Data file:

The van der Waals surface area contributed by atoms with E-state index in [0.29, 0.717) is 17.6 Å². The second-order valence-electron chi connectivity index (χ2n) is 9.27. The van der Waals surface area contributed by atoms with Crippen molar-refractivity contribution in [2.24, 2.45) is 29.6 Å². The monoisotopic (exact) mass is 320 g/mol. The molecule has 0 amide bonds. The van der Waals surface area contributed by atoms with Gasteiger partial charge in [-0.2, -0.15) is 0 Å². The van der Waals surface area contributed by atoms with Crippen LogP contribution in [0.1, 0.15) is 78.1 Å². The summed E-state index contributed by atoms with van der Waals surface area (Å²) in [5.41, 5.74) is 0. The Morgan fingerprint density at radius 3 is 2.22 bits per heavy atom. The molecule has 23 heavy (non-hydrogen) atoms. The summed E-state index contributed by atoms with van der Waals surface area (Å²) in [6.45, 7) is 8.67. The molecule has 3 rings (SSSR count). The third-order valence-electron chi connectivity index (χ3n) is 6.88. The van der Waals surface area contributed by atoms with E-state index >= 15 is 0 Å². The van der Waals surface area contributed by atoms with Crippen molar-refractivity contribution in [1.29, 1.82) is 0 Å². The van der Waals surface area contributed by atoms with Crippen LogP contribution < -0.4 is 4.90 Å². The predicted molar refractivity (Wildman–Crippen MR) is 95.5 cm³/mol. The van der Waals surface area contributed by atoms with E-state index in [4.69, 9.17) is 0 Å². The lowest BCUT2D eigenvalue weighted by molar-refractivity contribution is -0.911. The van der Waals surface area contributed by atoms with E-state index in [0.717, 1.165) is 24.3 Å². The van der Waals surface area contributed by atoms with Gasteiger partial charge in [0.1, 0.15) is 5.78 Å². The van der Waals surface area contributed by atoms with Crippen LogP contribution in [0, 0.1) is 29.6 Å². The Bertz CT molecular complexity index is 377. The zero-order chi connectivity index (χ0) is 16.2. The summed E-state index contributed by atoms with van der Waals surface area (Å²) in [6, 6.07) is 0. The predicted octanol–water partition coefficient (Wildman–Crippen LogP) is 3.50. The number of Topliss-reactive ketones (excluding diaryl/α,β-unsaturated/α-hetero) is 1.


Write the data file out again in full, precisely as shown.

The van der Waals surface area contributed by atoms with E-state index in [0.29, 0.717) is 17.6 Å². The second-order valence-electron chi connectivity index (χ2n) is 9.27. The van der Waals surface area contributed by atoms with Crippen molar-refractivity contribution in [2.24, 2.45) is 29.6 Å². The monoisotopic (exact) mass is 320 g/mol. The molecule has 0 amide bonds. The van der Waals surface area contributed by atoms with Gasteiger partial charge in [-0.2, -0.15) is 0 Å². The van der Waals surface area contributed by atoms with Crippen LogP contribution in [0.1, 0.15) is 78.1 Å². The summed E-state index contributed by atoms with van der Waals surface area (Å²) in [5.41, 5.74) is 0. The Morgan fingerprint density at radius 3 is 2.22 bits per heavy atom. The molecule has 23 heavy (non-hydrogen) atoms. The summed E-state index contributed by atoms with van der Waals surface area (Å²) in [6.45, 7) is 8.67. The molecule has 3 rings (SSSR count). The third-order valence-electron chi connectivity index (χ3n) is 6.88. The van der Waals surface area contributed by atoms with E-state index >= 15 is 0 Å². The van der Waals surface area contributed by atoms with Crippen molar-refractivity contribution in [1.29, 1.82) is 0 Å². The van der Waals surface area contributed by atoms with Crippen LogP contribution < -0.4 is 4.90 Å². The predicted molar refractivity (Wildman–Crippen MR) is 95.5 cm³/mol. The van der Waals surface area contributed by atoms with E-state index in [4.69, 9.17) is 0 Å². The lowest BCUT2D eigenvalue weighted by molar-refractivity contribution is -0.911. The van der Waals surface area contributed by atoms with E-state index in [0.717, 1.165) is 24.3 Å². The van der Waals surface area contributed by atoms with Gasteiger partial charge in [0.1, 0.15) is 5.78 Å². The van der Waals surface area contributed by atoms with Crippen LogP contribution in [0, 0.1) is 29.6 Å². The Bertz CT molecular complexity index is 377. The zero-order chi connectivity index (χ0) is 16.2. The summed E-state index contributed by atoms with van der Waals surface area (Å²) in [6, 6.07) is 0. The predicted octanol–water partition coefficient (Wildman–Crippen LogP) is 3.50. The number of Topliss-reactive ketones (excluding diaryl/α,β-unsaturated/α-hetero) is 1.